What is the name of this week's parsha? What about the sefer? The text clearly says "Bemidbar" (or B'midbar), but many call it Bamidbar. Is this a grammatical or traditional difference? Could one ever say "Bamidbar Sinai"?

  • Interesting to note that Artscroll writes Bamidbar and Feldheim writes Bemidbar. Never noticed that until recently...
    – NJM
    Jul 13, 2020 at 1:55

2 Answers 2


My understanding is as follows:

  • "midbar" = desert
  • "hamidbar" = "the desert"
  • "midbar-sinai" = "desert of Sinai." There's no need for the definite article before desert, as we know which desert. It's already defined as Sinai.
  • "bemidbar" = in a desert
  • "bamidbar" = "be+ha+midbar" = in the desert

So no, we would either say "in the desert" or "in desert of Sinai." No need to doubly define it.

(I vaguely recall an occasional exception to the rule, maybe?)

So yes, the book uses the word bemidbar. But that word leaves one hanging. ("In desert of ...") So it's easier to refer to the book by the standalone word "bamidbar", "in THE desert."

  • 2
    Calling it "Bemidbar" would be similar to those who call bentching "Birkat" or who call a Torah speech a "Devar."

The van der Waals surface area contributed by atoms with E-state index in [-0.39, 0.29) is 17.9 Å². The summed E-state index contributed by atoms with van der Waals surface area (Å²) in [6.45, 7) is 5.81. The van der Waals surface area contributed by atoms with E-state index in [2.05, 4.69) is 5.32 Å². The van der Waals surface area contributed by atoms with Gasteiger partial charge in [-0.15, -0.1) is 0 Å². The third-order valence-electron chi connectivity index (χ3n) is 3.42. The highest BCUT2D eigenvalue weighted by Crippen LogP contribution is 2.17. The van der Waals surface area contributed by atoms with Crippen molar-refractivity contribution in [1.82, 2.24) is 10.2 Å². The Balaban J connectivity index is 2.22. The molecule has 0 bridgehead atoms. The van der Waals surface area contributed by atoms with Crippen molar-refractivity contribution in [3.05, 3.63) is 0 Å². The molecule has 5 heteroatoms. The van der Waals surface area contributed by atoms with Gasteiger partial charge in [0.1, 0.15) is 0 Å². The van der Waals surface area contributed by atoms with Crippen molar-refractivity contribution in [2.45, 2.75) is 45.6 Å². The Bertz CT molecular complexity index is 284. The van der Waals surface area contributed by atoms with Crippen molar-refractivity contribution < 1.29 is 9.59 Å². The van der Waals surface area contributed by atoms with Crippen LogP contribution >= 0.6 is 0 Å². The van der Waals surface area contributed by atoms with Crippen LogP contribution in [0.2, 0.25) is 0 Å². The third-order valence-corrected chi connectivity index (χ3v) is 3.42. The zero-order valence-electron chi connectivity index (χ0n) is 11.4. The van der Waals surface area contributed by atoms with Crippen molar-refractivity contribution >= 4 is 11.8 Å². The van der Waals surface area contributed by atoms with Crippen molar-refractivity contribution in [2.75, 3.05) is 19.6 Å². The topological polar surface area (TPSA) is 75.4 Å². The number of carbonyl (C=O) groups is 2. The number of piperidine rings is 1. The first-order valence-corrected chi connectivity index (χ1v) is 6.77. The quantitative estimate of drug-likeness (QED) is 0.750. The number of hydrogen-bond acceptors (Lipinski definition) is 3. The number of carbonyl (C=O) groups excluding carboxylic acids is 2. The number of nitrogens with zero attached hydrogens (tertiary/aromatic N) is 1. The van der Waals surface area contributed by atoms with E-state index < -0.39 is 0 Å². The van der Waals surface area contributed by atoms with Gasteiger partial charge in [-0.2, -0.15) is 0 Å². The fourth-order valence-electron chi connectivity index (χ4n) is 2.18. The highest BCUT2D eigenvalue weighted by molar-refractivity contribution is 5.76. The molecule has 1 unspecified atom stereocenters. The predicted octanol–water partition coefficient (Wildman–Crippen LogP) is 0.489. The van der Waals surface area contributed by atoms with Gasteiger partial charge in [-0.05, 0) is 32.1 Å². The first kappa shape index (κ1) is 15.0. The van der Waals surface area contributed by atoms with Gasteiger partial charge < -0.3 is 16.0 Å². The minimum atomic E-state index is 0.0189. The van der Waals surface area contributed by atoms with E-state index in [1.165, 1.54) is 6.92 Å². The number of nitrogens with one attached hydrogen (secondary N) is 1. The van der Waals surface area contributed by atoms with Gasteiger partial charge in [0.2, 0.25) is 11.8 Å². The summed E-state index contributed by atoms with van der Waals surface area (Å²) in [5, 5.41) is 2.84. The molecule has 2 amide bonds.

– Isaac Moses
    May 14, 2010 at 17:21
  • 6
    @Isaac: on the other hand, we do call the second book of the Torah "Shemos," not "Sheimos."
    – Alex
    Dec 13, 2011 at 3:24

When in doubt, we should always go to the Hebrew word, and see how is written and use the correct transliteration. So, if בְּמִדְבַּר is written with the sh’va na, the sound should be of e. Bemidbar. Although, a veteran translator proposed the following solution: "I have seen it written in English with either a a or an E. In Hebrew however it’s not an a sound, it’s not an a vowel it is the vowel where you stop and just say the sound of the name of the letter. In this case the buh sound. So the way I have been doing it in the past it actually could’ve even been B’MIDBAR. But when there’s no apostrophe then the center typically uses the E."

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